Dave Lacey: good news for commercial heating.

CRC will revolutionise commercial sector, says Vaillant

Published:  29 March, 2010

KENT: Heating and renewable technology manufacturer Vaillant is confident that the Carbon Reduction Commitment Energy Efficiency Scheme (CRC) will have a huge impact on medium non-energy intensive commercial and public sector organisations.

The CRC is a new emissions trading scheme that becomes mandatory in April 2010.  Its objective is to combat climate change by reducing carbon emissions. It is one of a package of measures to be introduced under the Climate Change Act, in order to meet the carbon reduction targets set for 2050.

Dave Lacey, commercial director (UK and Ireland) at Vaillant, said: "The CRC initiative can only have positive repercussions for the commercial boiler market. Not only will the scheme encourage businesses to reduce carbon emissions, it will also allow them to be more cost-effective, enabling them to upgrade to a more energy efficient level of boiler plant.

"This initiative also encourages companies to consider other forms of carbon reducing technology, such as renewables."

The initial phase of the CRC will be compulsory for organisations that consumed over 6000 MWh of half-hourly metered electricity during the period from January 2008 to December 2008.

At today's prices, this is roughly equivalent to total electricity bills of approximately £500 000 a year. Medium to large-sized commercial entities such as manufacturers, hotels, banks, local authorities, supermarkets and schools will come under the scheme's remit.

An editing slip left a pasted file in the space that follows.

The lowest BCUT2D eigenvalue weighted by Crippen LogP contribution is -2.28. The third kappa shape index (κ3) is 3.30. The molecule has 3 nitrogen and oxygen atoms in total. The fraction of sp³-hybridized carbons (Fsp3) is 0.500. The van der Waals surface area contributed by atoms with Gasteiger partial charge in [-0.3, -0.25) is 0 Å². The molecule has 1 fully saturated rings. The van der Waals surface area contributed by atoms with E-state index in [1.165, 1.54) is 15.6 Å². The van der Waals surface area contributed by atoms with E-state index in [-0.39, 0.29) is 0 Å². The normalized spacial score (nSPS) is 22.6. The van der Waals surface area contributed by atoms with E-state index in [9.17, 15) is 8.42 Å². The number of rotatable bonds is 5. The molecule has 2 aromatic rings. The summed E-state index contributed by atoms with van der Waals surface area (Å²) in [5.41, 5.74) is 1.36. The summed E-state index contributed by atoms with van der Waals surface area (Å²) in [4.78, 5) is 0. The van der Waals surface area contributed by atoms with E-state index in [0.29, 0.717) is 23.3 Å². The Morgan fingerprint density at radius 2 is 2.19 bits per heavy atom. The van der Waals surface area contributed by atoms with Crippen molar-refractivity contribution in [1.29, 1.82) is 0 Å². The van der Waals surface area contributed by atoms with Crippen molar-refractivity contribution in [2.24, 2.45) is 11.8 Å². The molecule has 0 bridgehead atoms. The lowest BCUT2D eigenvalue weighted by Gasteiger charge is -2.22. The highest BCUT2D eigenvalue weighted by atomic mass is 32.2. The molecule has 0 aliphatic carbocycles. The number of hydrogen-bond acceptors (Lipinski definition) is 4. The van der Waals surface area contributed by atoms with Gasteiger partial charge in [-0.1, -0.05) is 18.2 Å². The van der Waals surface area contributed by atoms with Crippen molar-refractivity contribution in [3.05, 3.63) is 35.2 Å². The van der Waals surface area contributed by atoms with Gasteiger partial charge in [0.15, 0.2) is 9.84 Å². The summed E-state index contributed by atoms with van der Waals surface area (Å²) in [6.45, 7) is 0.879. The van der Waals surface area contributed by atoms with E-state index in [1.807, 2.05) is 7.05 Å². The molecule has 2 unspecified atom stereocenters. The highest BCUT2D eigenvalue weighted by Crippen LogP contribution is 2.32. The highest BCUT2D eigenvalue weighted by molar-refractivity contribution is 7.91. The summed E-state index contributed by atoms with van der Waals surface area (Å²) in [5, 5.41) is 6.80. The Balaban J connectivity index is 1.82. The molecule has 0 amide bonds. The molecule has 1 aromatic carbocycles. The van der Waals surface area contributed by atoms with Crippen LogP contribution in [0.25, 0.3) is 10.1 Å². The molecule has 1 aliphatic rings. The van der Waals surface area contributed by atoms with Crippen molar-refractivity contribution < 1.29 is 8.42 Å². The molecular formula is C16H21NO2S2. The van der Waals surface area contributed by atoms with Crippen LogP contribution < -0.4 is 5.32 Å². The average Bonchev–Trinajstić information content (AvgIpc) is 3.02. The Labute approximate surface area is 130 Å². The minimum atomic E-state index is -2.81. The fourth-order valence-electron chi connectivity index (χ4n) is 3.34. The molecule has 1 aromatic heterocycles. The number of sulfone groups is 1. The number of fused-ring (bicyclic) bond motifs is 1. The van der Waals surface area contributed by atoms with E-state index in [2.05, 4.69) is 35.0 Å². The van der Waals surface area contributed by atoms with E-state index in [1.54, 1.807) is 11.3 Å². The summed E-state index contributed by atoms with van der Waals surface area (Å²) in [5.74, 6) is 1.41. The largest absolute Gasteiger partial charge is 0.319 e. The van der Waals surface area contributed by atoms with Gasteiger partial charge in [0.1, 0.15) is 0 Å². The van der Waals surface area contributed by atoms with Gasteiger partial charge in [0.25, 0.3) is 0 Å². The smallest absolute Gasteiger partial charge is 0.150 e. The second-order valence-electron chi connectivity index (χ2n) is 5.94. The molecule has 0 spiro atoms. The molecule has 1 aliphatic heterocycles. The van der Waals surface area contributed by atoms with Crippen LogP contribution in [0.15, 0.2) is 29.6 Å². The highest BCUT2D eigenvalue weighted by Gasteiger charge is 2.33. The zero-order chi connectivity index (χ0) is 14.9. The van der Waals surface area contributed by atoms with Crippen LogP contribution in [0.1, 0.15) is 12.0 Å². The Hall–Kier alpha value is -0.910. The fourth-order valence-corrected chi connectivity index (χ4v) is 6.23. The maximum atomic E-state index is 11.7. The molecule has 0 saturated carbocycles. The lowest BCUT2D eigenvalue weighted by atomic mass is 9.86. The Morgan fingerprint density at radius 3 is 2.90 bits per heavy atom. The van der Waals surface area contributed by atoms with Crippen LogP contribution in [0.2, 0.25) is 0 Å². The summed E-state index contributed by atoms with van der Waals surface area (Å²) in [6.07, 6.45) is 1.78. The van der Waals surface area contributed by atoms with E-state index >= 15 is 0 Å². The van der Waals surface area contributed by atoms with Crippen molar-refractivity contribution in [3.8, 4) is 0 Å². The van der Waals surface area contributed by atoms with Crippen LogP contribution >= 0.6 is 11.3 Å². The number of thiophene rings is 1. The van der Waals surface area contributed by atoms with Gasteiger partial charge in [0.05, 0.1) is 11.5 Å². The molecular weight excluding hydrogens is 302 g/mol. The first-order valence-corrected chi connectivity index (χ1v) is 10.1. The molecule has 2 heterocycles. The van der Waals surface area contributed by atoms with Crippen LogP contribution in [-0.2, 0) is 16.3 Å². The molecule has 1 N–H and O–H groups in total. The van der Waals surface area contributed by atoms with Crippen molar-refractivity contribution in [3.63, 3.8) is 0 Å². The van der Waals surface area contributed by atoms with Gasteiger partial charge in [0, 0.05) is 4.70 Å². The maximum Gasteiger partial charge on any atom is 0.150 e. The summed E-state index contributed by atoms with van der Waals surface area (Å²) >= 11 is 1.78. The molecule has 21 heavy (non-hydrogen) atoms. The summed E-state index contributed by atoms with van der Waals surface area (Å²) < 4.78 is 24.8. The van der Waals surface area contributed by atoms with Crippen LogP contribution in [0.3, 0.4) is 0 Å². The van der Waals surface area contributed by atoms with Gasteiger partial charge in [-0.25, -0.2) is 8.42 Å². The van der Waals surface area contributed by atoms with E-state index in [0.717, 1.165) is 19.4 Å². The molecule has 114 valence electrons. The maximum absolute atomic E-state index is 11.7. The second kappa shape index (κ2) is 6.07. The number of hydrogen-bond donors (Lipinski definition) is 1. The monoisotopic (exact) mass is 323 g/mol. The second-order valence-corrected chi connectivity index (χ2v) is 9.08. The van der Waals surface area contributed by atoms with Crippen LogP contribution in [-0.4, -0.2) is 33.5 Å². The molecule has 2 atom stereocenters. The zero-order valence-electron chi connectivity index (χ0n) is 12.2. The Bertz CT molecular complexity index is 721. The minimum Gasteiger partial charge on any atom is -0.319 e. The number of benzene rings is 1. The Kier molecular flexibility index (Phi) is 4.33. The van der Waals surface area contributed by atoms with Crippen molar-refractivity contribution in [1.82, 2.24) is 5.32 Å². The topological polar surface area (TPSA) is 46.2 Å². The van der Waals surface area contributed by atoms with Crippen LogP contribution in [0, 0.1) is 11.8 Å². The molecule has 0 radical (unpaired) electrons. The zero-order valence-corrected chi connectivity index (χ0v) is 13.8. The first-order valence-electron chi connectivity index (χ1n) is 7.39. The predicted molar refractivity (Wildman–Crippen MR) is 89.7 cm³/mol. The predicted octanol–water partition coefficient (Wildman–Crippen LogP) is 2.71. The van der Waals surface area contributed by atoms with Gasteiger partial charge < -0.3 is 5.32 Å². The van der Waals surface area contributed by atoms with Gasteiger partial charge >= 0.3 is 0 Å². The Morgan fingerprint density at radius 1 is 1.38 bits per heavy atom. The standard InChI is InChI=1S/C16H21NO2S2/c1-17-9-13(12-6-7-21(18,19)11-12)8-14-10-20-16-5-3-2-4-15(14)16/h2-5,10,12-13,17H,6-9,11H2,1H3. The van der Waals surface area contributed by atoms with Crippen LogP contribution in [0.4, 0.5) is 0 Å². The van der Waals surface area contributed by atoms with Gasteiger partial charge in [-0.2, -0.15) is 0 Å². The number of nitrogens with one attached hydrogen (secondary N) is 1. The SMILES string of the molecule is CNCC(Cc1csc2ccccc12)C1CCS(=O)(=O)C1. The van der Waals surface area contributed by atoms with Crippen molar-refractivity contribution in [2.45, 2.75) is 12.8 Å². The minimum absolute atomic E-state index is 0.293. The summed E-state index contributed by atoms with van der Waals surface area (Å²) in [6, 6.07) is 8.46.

It is designed to shift awareness in businesses at senior level, and drive changes in behaviour and infrastructure.

"All of these bodies have a clear idea of how much it costs to emit carbon, so there is now a powerful incentive to invest in reducing emissions," Mr Lacey continued.

The Government aims to publish annual performance league tables to judge how well the members of the CRC scheme are doing. The higher up the table an organisation appears, the more financial 'reward' it will receive when the Government re-distributes the funds from the carbon credit trading scheme.

This means the scheme offers a significant return on investing in reducing carbon emissions. There are also 'reputational rewards' available for finishing higher up the league table.

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